Unlike tuna fishers of the 20th Century, Oli Steindorsson isn’t pinning his hopes on the wild harvest of northern bluefin. Instead, his company recently purchased a major tuna farm in Baja California and established its corporate headquarters in a high-rise near Little Italy.

From the 11th floor, Steindorsson can see San Diego Bay, once home to the tuna fleet, and dream about expanding his business into Southern California waters. Today, domestic ocean aquaculture is tangled in red tape, but the Obama administration is rewriting the rules to encourage the development of fish farms.

“This used to be the tuna capital of the world, and what is more appropriate than relocating here because of that,” said Steindorsson, chief executive of Umami Sustainable Seafood. “The hope is that one day we will be allowed to copy and paste these production (techniques) from the Mexico waters into the U.S. waters.”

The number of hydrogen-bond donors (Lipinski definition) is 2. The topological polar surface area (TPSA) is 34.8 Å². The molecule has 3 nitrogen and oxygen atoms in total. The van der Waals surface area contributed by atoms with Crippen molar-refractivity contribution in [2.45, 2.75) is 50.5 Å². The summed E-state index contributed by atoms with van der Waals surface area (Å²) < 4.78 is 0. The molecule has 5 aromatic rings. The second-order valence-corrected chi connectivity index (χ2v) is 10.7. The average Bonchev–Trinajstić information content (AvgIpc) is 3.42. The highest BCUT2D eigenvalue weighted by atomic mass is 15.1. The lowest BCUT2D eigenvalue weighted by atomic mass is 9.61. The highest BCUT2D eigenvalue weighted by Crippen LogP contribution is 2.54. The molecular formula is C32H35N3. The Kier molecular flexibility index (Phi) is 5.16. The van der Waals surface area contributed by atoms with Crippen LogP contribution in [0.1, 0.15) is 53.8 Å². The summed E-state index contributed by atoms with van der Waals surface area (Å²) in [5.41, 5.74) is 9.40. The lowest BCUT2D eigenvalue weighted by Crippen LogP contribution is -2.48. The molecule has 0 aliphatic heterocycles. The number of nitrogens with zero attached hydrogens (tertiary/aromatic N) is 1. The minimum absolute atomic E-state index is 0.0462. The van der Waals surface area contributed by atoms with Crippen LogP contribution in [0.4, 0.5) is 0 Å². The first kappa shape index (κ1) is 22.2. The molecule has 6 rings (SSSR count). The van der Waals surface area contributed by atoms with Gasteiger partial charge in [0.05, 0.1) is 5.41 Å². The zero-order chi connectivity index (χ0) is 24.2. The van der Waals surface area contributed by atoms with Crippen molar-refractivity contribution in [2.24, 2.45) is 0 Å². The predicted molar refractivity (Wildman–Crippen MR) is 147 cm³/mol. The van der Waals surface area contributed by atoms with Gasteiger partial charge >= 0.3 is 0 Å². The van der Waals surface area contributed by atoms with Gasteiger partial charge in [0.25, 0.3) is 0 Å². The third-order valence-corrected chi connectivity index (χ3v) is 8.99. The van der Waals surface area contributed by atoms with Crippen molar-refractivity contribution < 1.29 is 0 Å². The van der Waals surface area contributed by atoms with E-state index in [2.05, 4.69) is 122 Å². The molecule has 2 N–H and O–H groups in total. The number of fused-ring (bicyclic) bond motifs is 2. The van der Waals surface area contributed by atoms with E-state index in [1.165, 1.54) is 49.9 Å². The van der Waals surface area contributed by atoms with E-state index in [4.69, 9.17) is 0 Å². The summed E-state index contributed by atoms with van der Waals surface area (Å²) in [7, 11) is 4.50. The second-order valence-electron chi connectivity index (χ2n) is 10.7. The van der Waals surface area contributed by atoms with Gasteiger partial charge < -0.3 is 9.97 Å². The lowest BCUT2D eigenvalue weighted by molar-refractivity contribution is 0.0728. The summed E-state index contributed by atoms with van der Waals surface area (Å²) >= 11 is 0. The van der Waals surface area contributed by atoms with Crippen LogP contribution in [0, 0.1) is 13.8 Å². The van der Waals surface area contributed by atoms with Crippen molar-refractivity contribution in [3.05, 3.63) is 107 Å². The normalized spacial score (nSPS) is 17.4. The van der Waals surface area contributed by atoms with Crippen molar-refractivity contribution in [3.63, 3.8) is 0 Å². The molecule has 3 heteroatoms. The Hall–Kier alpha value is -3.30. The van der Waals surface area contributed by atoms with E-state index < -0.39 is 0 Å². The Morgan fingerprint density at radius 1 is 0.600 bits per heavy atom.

If his plans work, Umami would be well-positioned to revive a type of commercial fishing in San Diego, provide jobs on the water and feed U.S. customers sushi-grade seafood,,,

“This is big business to these guys. They are like the General Electric of seafood,” said Don Kent, president of the nonprofit Hubbs-SeaWorld Research Institute in Mission Bay,,,

“It’s our hope that the policies provide sort of a framework for future development of marine aquaculture in an environmentally safe and responsible manner,” said Diane Windham, southwest regional aquaculture coordinator for the National Oceanic and Atmospheric Administration in Sacramento,,,

“Within 20 to 30 years, America — thinking about its own independence in food sourcing — will really have to look into their (aquaculture) system and how to secure this,” Steindorsson said. “In the next 5 or 10 years, I would be pleasantly surprised if we would be able to start. But if it happens, we will be ready.”

Mike Lee:; (619)293-2034; Follow on Twitter @sdutlee




San Diego Offshore International Airport Platform Program Mariculture & Aquaculture Studies OPLAT TBNC 2011
visit SWFSC web presence off site   @

Southwest Fisheries Science Center